Hampered in their anti-jihadist military action in Mali by an increasingly hostile junta, France and its European partners cannot “stay as they are” in this country, Paris warned on Friday, confirming the climate of uncertainty in the region.
Last Saturday, a French soldier was killed during a mortar attack against the Gao camp, in northern Mali, in this context of extreme tension between Paris and Bamako.
We study what is the best way for us
This Saturday morning, on France Inter, the Minister of the Armed Forces Florence Parly declared: “We cannot stay in Mali at any price. The conditions of our intervention are made more and more difficult. »
“We are discussing with our European partners and studying what is the best way for us. We must determine the new conditions,” she said.
Paris has been militarily engaged in Mali since 2013 at the cost of 48 dead (53 in the Sahel) and billions of euros.
The general staff of the armies had indicated this week the disengagement of French soldiers in Mali “not on the agenda at this stage”.
We can’t stay the way we are
Foreign Minister Jean-Yves Le Drian on RTL radio had also warned: “Given this situation, given the breakdown of the political framework and the military framework (in Mali), we cannot remain as it is”, in deploring the growing “impediments” to the mission of “European, French and international forces”.
“It’s not just a French decision, it’s a collective decision and we have already started discussions with our African partners and with our European partners to find out how we can adapt our system according to the new situation. “, he added.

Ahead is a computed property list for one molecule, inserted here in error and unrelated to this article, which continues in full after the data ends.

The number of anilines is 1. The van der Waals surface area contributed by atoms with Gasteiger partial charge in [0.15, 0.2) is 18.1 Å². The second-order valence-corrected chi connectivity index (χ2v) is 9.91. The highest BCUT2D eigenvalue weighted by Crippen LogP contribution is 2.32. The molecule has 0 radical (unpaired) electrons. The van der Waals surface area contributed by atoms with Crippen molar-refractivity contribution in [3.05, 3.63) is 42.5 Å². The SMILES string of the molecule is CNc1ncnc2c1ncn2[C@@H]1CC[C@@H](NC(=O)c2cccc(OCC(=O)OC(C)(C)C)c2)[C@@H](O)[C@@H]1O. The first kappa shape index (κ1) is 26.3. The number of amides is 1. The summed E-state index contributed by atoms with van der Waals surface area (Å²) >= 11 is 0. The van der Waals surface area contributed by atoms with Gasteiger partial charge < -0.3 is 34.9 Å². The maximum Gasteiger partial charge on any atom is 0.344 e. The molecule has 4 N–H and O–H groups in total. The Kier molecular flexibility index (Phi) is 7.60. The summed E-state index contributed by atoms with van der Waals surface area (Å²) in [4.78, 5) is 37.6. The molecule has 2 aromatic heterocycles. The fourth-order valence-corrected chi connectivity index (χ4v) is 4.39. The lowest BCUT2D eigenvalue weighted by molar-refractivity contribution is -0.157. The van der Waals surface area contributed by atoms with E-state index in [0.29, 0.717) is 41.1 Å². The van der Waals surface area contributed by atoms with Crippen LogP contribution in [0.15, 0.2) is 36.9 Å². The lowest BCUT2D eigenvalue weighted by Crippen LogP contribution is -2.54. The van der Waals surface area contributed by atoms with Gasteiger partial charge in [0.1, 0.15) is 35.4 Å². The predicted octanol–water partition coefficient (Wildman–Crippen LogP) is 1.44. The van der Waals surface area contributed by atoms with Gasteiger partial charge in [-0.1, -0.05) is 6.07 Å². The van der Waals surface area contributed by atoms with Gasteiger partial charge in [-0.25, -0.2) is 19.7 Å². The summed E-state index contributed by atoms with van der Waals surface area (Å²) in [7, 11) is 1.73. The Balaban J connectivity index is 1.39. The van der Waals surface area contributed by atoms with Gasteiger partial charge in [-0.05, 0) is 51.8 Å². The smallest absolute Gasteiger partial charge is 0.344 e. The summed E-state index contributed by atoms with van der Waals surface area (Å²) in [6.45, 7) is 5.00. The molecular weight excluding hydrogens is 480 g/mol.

France has already rearticulated its system in 2021 in Mali, reducing its military presence in the north and highlighting the group of European special forces Takuba, created on its initiative.
However, relations continue to deteriorate between the Europeans and the Malian junta which came to power following a putsch in August 2020 which called on the group of Russian mercenaries Wagner and asked the Danish forces, engaged in Takuka, to leave the country.
On the ground, jihadist groups affiliated, depending on the area, with Al-Qaeda or the Islamic State group, have retained a strong power of nuisance despite the elimination of many leaders. And the violence spread to neighboring Burkina Faso and Niger, before descending south into northern Côte d’Ivoire, Benin and Ghana.
“We must continue the fight against terrorism (…). It has spread throughout the region, it is not only present in Mali”, underlined Jean-Yves Le Drian, before adding: “We must organize ourselves to continue to fight terrorism with all those who want fight it well with us. »